On October 25, 2022, the Supreme Court of Georgia answered a certified question from the Court of Appeals for the Eleventh Circuit regarding the Georgia Insurable Interest Act, OCGA § 33-24-3 (1995).
In Crum v. Jackson National Life Insurance Company, No. S22Q0649 (Ga. 2022), the main issue, as restated by the Georgia High Court, was “is a life insurance policy an illegal betting contract if the insured buys the policy on his own life with the intention of selling the policy to a third party without insurable interest, but without the involvement of a third party in underwriting the policy? The Federal District Court, following a lawsuit, had previously found that under Georgia law an insured could not purchase a life insurance policy with the intention of transferring it to a person who had no insurable interest in the life of the insured. On appeal, the Eleventh Circuit found that Georgian case law did not definitively address the issue. The Georgia Supreme Court disagreed with the federal district court’s decision.
In Mie, Kelly Couch, the insured, applied in 1999 for a $500,000 life insurance policy with the Jackson National Life Insurance Company. When he asked for the police, Couch told Jackson he was fine, but that wasn’t true. Indeed, Couch knew he was HIV-positive, which when he asked the police meant he had a significantly reduced life expectancy. He purchased the policy with the intention of reselling it in the secondary viaticum market. Eight months after purchasing the policy, Couch did just that: A brokerage firm specializing in viatical settlements put Couch in touch with Sterling Crum, who purchased the Couch policy knowing that Couch was HIV-positive and that he probably only had a few years left to live. Couch died in 2005; Crum then applied for the death benefit; and Jackson denied the claim and filed an action for declaratory judgment in the U.S. District Court for the Northern District of Georgia, primarily seeking a declaration that the policy was void. From the beginning under Georgian law as an illegal betting contract on human life. The federal district court found that Couch purchased the policy without Crum’s involvement, but with the intention of selling it in the near future to someone with no insurable interest. Jackson Nat’l Life Ins. Co. vs. Crum, no. 1:17-cv-03587, 2020 WL 12968089, at *9 (ND Ga. March 2, 2020). The Federal District Court acknowledged that Georgia law dealing with insurable interest in the context of life insurance did not appear to prohibit such a policy without the involvement of a third party at the time of policy issuance, but concluded that Georgian case law treated these policies as illegal betting contracts, thereby rendering the policy in question void.
The Supreme Court of Georgia first found that the question of whether a life insurance policy is an illegal betting contract must be determined by Georgian laws that specifically govern life insurance policies, namely: OCGA § 33-24-3 (1995). Georgia law that prohibits betting contracts generally, OCGA § 13-8-2(a)(4), would not guide the analysis.
Then, applying Georgia’s current insurable interest law, it was undisputed that the wording of the law did not prohibit Couch from underwriting the policy on his own life with the intent of selling it to a investor. Instead, Jackson relied on Georgia case law that predated Georgia’s current insurable interest law — calling the cases “long-standing common law” — which Jackson independently supported, as illegal betting contracts, policies taken out by someone on their own life with the intention of selling them to a third party who has no insurable interest in the life of the insured. But the Georgia Supreme Court said “Jackson errs on the nature and scope of this case law.” The case law Jackson relied on predated 1960, when the Georgia Legislature substantially and materially rewrote the Georgia Insurance Code. Georgia’s prior insurance laws and the case law interpreting them state that a person may in good faith and without fraud, collusion or intention to enter into a betting contract, legally take out an insurance policy on his own life and make it payable to whomever he chooses, including a person who has no insurable interest in his life. But the underlined language was not included in the new Georgia Insurance Code in 1960, or in any subsequent revision of that Insurance Code, including the version that exists today, OCGA § 33-24-3 ( 1995). The Supreme Court of Georgia thus concluded that the Georgian legislature had decided not to include the previous legal limitations in the ability of an insured to alienate his own life insurance policy. Therefore, the prior case law on which Jackson relied was not determinative.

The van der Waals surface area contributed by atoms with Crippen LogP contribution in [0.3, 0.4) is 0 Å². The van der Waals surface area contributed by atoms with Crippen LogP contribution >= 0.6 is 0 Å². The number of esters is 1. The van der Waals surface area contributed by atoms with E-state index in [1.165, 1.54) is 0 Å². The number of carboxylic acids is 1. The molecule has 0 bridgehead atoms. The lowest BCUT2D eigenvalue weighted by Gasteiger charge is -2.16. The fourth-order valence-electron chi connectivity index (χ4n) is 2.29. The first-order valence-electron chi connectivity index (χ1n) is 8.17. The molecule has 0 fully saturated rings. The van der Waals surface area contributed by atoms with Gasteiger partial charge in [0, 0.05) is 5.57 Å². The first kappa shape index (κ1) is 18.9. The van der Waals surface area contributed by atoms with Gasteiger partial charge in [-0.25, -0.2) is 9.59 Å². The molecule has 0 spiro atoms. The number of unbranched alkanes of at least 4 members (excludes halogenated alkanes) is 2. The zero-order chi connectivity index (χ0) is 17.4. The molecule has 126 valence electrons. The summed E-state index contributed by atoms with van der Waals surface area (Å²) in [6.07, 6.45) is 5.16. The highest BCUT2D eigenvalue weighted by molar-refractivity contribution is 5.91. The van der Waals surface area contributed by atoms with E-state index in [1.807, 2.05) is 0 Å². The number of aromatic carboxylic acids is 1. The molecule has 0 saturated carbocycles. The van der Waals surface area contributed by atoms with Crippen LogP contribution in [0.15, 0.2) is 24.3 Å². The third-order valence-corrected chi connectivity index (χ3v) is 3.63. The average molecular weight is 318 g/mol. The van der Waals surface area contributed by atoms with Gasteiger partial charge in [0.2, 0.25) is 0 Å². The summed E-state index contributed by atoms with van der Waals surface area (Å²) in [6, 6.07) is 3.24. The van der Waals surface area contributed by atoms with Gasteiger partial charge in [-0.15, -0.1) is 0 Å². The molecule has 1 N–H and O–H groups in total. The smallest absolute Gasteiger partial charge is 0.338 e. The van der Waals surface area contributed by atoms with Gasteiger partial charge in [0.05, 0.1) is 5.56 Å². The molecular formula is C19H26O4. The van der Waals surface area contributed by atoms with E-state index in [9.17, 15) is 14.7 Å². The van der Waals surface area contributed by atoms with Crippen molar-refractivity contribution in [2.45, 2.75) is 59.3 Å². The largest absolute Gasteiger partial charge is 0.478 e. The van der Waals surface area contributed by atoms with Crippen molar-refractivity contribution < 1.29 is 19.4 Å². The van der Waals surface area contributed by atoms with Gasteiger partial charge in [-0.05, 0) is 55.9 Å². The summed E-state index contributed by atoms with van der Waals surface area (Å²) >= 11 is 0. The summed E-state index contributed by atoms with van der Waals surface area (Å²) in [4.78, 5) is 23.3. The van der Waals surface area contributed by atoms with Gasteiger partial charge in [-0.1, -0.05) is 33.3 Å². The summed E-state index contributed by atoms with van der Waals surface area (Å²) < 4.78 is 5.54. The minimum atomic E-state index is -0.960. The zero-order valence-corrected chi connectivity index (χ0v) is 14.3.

In dicta, the Georgia Supreme Court also stated that it would generally be true that, under the plain language of OCGA § 33-24-3(e) (1995), if a third party “brought” the insured to take out a policy on his own life and name as someone beneficiary without an insurable interest, the policy would violate Georgia’s insurable interest status. But the Court further stated: “However, it is not clear whether a policy would be void if a third party ‘induced’ an insured to take out a policy on his own life which names the insured himself as beneficiary, and the insured then turns around and immediately sells it to the third party or someone else without insurable interest. The Court left this issue for another day.
Anna Mandel also contributed to this article.
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